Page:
Unanswered Questions

18
votes
1answer
1k views

Graphotactics of possessive: the true reason for the apostrophe

I have some hypotheses for English graphotactics: 〈w〉 and 〈y〉 are optional positional variants (i.e. allographs) of 〈u〉 and 〈i〉, respectively, in digraphs that correspond with diphthongs or vowels: ...
13
votes
1answer
673 views

How to decide on the type of ellipsis

I'm having some hard time deciding on the types of a few ellipses I've got to analyze. Let's consider an example such as this one: Then Rosemary came out and said that Daddy was going to jail, ...
9
votes
2answers
524 views

What is the origin of “rat”?

A simple little word for a common little fella. Yet, the origin is unknown (or not?). Both OED and Etymonline are bold enough to say "of uncertain origin"; but, of course, they try to explain the ...
7
votes
3answers
247 views

Wording of the Preliminary Emancipation Proclamation

The following bit of Lincoln's Preliminary Emancipation Proclamation of September 22nd, 1862 was quoted in the Emancipation Proclamation: That on the first day of January, in the year of our Lord ...
6
votes
0answers
114 views

Is there any online tool to read (pronounce) IPA and APA written words?

I am looking for a tool to read a word written as phonetic transcription (IPA or APA). I need it to provide users with a tool to verify if they've chosen correct IPA transcription (users will need ...
6
votes
1answer
125 views

Influence of Spanish and usage of Spanish words in US English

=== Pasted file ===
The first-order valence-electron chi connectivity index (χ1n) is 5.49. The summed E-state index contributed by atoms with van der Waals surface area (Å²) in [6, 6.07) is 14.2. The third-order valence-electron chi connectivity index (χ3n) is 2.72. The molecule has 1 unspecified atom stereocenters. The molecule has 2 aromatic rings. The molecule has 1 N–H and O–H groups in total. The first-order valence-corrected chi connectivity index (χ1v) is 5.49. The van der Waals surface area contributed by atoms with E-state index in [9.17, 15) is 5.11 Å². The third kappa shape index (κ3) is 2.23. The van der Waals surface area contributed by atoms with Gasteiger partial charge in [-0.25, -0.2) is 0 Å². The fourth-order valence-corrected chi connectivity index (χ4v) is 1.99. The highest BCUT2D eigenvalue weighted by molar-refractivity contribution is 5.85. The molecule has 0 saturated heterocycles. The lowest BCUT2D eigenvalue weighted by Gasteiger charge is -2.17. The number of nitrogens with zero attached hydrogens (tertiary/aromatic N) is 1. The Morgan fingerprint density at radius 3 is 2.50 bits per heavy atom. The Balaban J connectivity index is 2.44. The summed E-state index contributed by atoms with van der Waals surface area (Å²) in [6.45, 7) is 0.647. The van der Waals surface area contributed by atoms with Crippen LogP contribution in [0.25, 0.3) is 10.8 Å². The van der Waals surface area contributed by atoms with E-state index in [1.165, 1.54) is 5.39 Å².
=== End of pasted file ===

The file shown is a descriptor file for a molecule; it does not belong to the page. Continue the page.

A recent report by Instituto Cervantes ["El Español una lengua viva, informe 2015"] lists the US as the 4th country in the world with the highest number of native Spanish speakers (41.343.921), ...
5
votes
0answers
56 views

What is the equivalent in English of the French sentence part “complément de phrase”?

In French, a sentence has two essential syntactic parts (the subject and the predicate) and may have one or more "complément de phrase", which are optional parts. "complément de phrase" = "sentence ...
5
votes
1answer
473 views

Etymology: The root of the words 'real' and 'reality'

I wish to identify the oldest known root from which we derive the words 'real' and 'reality', et cetera. I got as far as determining the origin of the English words real and reality is Latin res, ...
5
votes
6answers
666 views

Origin of phrasal verb “love on”

Lately I've been hearing friends talk about loving on people. Here's an example of the sort of thing they'll say: We should be working in the streets and loving on the homeless. Forge ...
5
votes
4answers
161 views

Collective nouns treated as singular and plural in the same sentence

I have a problem with a sentence in a news announcement I'm writing. This is the sentence: 1) Company X is expanding and hires Person Y as their new CEO. I've previously understood that it is ...
5
votes
5answers
300 views

“Aged” vs. “Aging” to describe someone's age

I'm just wondering if we can also use the word aging when describing someone's age as in this example: The study included participants aging 20 to 50.
5
votes
3answers
610 views

Can 'holidays' take a singular verb form?

In the thread accompanying the question The holidays are a good time to be with family, Colin Fine writes The holidays is a good time..., which I don't think is idiomatic even in the US I'd ...
5
votes
2answers
146 views

Is there a word for baby eater?

Is there a word that means 'baby eater'? Something like infantovore? It's for an appeal to the absurd in a philosophy essay.
4
votes
3answers
39 views

Do I put a comma or a period after a mid-quote dialog tag?

Okay, so I have this sentence. "He's where?" Suzy demanded "And what happened to your rig? The whole front is bashed in!" As you can see, I did not put in a comma or a period after demanded ...
4
votes
2answers
95 views

For computer science, are the files corrupted or corrupt?

Computer files: Are they "corrupt" or "corrupted"? I feel they could be both. What is the standard?

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